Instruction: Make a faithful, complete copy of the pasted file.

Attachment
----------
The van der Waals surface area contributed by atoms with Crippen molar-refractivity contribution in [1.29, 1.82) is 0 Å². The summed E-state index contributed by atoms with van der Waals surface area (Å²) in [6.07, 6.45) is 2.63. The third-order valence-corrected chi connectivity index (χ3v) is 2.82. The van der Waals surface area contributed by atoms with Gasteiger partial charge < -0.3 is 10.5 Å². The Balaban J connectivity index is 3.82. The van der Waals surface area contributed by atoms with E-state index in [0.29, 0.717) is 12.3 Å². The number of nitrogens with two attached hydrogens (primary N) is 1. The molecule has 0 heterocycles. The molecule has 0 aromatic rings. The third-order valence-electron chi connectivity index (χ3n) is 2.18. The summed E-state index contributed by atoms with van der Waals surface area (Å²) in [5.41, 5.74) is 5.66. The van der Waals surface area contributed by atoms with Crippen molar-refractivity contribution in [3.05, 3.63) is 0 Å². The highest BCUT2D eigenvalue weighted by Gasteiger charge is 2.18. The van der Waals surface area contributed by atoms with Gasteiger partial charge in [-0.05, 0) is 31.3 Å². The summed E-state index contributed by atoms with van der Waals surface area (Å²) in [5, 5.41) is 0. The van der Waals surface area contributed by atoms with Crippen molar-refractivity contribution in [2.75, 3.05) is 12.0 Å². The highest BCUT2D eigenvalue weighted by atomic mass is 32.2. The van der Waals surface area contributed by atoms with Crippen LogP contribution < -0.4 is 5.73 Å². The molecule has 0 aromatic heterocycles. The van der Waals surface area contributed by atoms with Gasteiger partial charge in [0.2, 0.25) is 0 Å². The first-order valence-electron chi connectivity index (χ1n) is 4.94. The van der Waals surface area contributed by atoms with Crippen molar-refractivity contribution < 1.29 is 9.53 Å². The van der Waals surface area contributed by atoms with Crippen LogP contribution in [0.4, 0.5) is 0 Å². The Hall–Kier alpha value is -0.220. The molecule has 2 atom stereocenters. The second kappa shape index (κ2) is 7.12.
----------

The van der Waals surface area contributed by atoms with Crippen molar-refractivity contribution in [1.29, 1.82) is 0 Å². The summed E-state index contributed by atoms with van der Waals surface area (Å²) in [6.07, 6.45) is 2.63. The third-order valence-corrected chi connectivity index (χ3v) is 2.82. The van der Waals surface area contributed by atoms with Gasteiger partial charge < -0.3 is 10.5 Å². The Balaban J connectivity index is 3.82. The van der Waals surface area contributed by atoms with E-state index in [0.29, 0.717) is 12.3 Å². The number of nitrogens with two attached hydrogens (primary N) is 1. The molecule has 0 heterocycles. The molecule has 0 aromatic rings. The third-order valence-electron chi connectivity index (χ3n) is 2.18. The summed E-state index contributed by atoms with van der Waals surface area (Å²) in [5.41, 5.74) is 5.66. The van der Waals surface area contributed by atoms with Crippen molar-refractivity contribution in [3.05, 3.63) is 0 Å². The highest BCUT2D eigenvalue weighted by Gasteiger charge is 2.18. The van der Waals surface area contributed by atoms with Gasteiger partial charge in [-0.05, 0) is 31.3 Å². The summed E-state index contributed by atoms with van der Waals surface area (Å²) in [5, 5.41) is 0. The van der Waals surface area contributed by atoms with Crippen molar-refractivity contribution in [2.75, 3.05) is 12.0 Å². The highest BCUT2D eigenvalue weighted by atomic mass is 32.2. The van der Waals surface area contributed by atoms with Crippen LogP contribution < -0.4 is 5.73 Å². The molecule has 0 aromatic heterocycles. The van der Waals surface area contributed by atoms with Gasteiger partial charge in [0.2, 0.25) is 0 Å². The first-order valence-electron chi connectivity index (χ1n) is 4.94. The van der Waals surface area contributed by atoms with Crippen molar-refractivity contribution < 1.29 is 9.53 Å². The van der Waals surface area contributed by atoms with Crippen LogP contribution in [0.4, 0.5) is 0 Å². The Hall–Kier alpha value is -0.220. The molecule has 2 atom stereocenters. The second kappa shape index (κ2) is 7.12.